(i) Change the integrity of SIN (Selected Independent Node) to FSIN (Finalized and Selected Independent Node).

(j) Choose a FSIN from random TIN.

(k) Let the integrity of FSIN considered as DCN, which is used to construct a DCT link between the sink and cluster head.

The above list represents the algorithm for DCT. Initially sink starts with the one-hop neighbor sensor node to add that particular node to act as a DCN in DCT. The parameters include HC = 1 (hop distance is used to select a one-hop neighbor node from sink to act as a current node identity (CNI)), NH (new hop distance is an additive value, which denotes the current distance of node (CNI) from sink and it is used to finalize the DCN selection). Then, the identified nodes have been stored in temporary structure (TIN). In case, the one-hop distance neighbor node (NN) is found to be CH, one node from the cluster head with HC = 1 is identified as TIN. After finding the NH of the network, starting with the nearest node as cluster head, the node selection is finalized. Then selected nodes are utilized to form the DCT.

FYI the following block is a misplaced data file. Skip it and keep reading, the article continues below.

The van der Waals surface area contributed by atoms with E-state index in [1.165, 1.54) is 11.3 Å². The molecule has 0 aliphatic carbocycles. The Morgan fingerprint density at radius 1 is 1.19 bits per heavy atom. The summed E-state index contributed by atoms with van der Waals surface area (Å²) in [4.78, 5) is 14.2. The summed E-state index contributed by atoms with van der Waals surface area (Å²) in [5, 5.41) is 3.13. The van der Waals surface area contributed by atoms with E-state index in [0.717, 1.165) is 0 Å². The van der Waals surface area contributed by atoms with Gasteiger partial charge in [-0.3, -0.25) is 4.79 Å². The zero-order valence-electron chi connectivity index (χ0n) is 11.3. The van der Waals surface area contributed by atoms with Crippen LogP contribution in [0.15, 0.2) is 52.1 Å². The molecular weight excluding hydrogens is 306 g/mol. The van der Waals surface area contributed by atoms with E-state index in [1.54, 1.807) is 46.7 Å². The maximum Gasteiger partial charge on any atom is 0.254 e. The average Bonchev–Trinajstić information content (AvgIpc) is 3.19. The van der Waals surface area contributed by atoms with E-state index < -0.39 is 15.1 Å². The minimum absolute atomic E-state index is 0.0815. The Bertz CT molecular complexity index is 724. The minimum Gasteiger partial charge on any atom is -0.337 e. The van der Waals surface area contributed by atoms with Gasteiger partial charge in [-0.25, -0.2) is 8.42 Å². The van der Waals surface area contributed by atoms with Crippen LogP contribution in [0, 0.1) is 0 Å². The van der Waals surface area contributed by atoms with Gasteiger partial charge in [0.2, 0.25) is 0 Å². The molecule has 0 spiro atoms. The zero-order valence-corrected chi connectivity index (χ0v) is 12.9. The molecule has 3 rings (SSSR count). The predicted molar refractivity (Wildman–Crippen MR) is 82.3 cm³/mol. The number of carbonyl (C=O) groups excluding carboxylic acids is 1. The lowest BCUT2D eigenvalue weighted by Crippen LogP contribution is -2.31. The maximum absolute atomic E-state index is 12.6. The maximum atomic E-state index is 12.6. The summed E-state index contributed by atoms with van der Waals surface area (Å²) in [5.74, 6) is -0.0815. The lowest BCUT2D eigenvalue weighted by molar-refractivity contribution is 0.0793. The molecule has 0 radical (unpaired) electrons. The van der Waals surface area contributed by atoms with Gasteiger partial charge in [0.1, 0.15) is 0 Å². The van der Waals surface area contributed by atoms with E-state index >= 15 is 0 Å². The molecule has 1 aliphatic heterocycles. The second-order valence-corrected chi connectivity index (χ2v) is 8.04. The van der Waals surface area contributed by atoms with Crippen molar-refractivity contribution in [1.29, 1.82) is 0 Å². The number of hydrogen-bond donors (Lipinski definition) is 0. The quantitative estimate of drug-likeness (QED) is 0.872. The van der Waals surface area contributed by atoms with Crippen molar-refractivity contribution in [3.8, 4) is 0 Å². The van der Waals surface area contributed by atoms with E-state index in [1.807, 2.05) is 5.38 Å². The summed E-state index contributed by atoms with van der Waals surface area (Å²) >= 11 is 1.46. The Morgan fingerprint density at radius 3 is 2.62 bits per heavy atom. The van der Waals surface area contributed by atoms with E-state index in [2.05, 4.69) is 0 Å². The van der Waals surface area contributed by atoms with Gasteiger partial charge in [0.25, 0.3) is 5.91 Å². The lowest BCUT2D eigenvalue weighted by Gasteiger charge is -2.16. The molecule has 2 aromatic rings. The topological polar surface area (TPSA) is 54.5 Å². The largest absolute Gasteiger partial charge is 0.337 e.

int i, j, m, N, NH = 1, HC = 1 (a)

for (i ^ 1 to N) (b)

{if (CNI == CH) {

{ NH = NH++ (c)

TIN ^ NH i (d)

i else i

{ if (CNI == NN && CNI = CH++ && TIN = = CNI)

for (j ^ 0 to m) (e)

{ { PIN ^ TIN i i (f)

} } else i

{ SIN ^ TIN (g)

NH ^ NH++

NN ^ NH++ i (h)

} if (PIN == TIN && SIN == TIN && SIN == PIN)

{ { FSIN ^ SIN i (i)

} else i

{ FSIN ^ Random (TIN) i (j)


DCT ^ DCN } (k)

Algorithm 1: DCT Construction.